Sunday, November 18, 2012

Review | "Starlet"

With only three feature films under his belt, Sean Baker has already established himself as one of the strongest directorial voices working in film today. Those who have seen his films can't help but fall in love with his endearing, relatable characters and his exhilarating neorealist style. The problem is that so few people have seen his films, even among film critics. It's a real shame, because it is our job as critics to recognize and spotlight talents like Baker, yet he remains mostly an unknown.

While a bigger budget would most likely dilute the shoe string budget aesthetic of Baker's work, which is one of its strongest assets in the first place, he deserves to be recognized more than he has been. And his latest film, Starlet, simply cements what a talented craftsman he really is.

In the hands of a lesser director, Starlet could have easily been a treacly mess, a sentimental feel-good pat on the back but without any real soul. That's what Baker brings to the table, a hard won sense of reality and depth that brings the film's characters to life.

Sadie (Besedka Johnson) and Jane (Dree Hemingway) in STARLET.
Courtesy of Music Box Films.
Dree Hemingway, great-granddaughter of Ernest Hemingway and daughter of Mariel Hemingway, stars as Jane, a 21 year old aspiring actress who is doing porn with her troubled roommate, Melissa (Stella Maeve), and Melissa's irresponsible amateur director boyfriend, Mikey (James Ransone). After purchasing a thermos from an old woman at a yard sale, Jane discovers thousands of dollars hidden inside, and finds herself in the middle of a moral conundrum. She decides to return the money, but the old woman, Sadie (Besedka Johnson), angrily turns her away from her door without even listening to what she has to say. So Jane decides to get to know her a little better, superstitiously finding ways to cross paths with the crotchety Sadie.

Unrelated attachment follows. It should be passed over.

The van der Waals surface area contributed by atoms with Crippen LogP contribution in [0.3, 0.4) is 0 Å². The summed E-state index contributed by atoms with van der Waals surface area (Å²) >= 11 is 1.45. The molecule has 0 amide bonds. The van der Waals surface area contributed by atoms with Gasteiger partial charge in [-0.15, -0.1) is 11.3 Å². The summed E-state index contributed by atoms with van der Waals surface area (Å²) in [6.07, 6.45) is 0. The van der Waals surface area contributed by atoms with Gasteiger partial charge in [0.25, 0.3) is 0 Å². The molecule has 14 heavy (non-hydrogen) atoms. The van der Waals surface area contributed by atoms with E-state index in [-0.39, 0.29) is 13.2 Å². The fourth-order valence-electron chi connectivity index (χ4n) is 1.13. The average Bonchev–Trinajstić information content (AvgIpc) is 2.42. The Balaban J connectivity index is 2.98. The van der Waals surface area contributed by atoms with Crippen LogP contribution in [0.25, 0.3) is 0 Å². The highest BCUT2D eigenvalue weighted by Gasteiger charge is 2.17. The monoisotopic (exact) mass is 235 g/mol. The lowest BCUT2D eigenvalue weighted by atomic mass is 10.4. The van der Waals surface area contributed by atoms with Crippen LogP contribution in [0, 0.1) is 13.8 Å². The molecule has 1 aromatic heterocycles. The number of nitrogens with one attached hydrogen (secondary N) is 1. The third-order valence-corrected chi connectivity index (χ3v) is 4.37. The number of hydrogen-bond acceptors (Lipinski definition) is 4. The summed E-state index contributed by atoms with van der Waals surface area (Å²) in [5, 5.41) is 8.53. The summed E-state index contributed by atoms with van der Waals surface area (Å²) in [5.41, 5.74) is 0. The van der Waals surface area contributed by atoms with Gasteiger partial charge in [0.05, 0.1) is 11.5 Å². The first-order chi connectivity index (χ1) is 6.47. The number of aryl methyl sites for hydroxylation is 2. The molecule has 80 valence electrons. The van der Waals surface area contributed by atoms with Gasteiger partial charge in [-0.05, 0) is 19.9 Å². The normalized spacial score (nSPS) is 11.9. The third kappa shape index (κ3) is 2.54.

Sadie at first rebuffs Jane's seemingly overbearing attempts at friendship, but eventually gives in. Jane drives her to the grocery store, accompanies her to bingo, and eventually to weekly trips to the cemetery to visit the grave of her late husband. All the while Jane continues to wrestle with (and spend), Sadie's money, a stash she didn't even know existed in the first place. But eventually their friendship transcends the original reason for their meeting, even as Sadie's life begins to deteriorate at home, her friendship with Sadie becomes something far deeper than either could have ever imagined.

Jane (Dree Hemingway) and Melissa (Stella Maeve) in STARLET.
Courtesy of Music Box Films.
It's a premise rife with potential for overstatement and schmaltz, but under Baker's steady hand it becomes something truly powerful. Baker is a kind of spiritual successor to the work of Vittorio De Sica, whose neorealist masterpieces Bicycle Thieves and Umberto D. took similarly sentimental stories and told them unblinking, naturalistic tenacity. Baker's handheld, improvisational style creates a kind of cinema verite authenticity that is hard to shake. The performances feel equally lived in - Hemingway is a star in the making and Johnson, who at 86 years old is making her acting debut after 71 years of living in Los Angeles, is a revelation. The title Starlet, surprisingly, directly refers to Jane's dog (who gives the finest canine performance since The Artist's Uggie). But it also refers to Jane as well. Jane desires something more, and what fulfillment she doesn't find in her pornographic career she finds in Sadie, to whom there is much more than meets the eye.

Baker directs with such sensitivity and grace, allowing the story to reveal itself in a disarmingly moving way. Starlet is the kind of film that sneaks up on you, taking us to surprising and unexpected places. It has the ability to explore dark places without feeling ponderous or heavy handed. It is a wholly organic experience, never overplaying its hand or pushing past the point of believability. From Take-Out, to Prince of Broadway, and now to Starlet, Sean Baker has proven himself again and again as one of cinema's most promising new talents. After three films, he's no longer just a promising talent. He's one of our most impressive independent voices. It's time for the rest of the world to sit up and take notice. Hopefully Starlet will be the film to make everyone do just that.

GRADE - ★★★½ (out of four)

STARLET | Directed by Sean Baker | Stars Dree Hemingway, Besedka Johnson, James Ransone, Stella Maeve | Not rated | Now playing in select cities.

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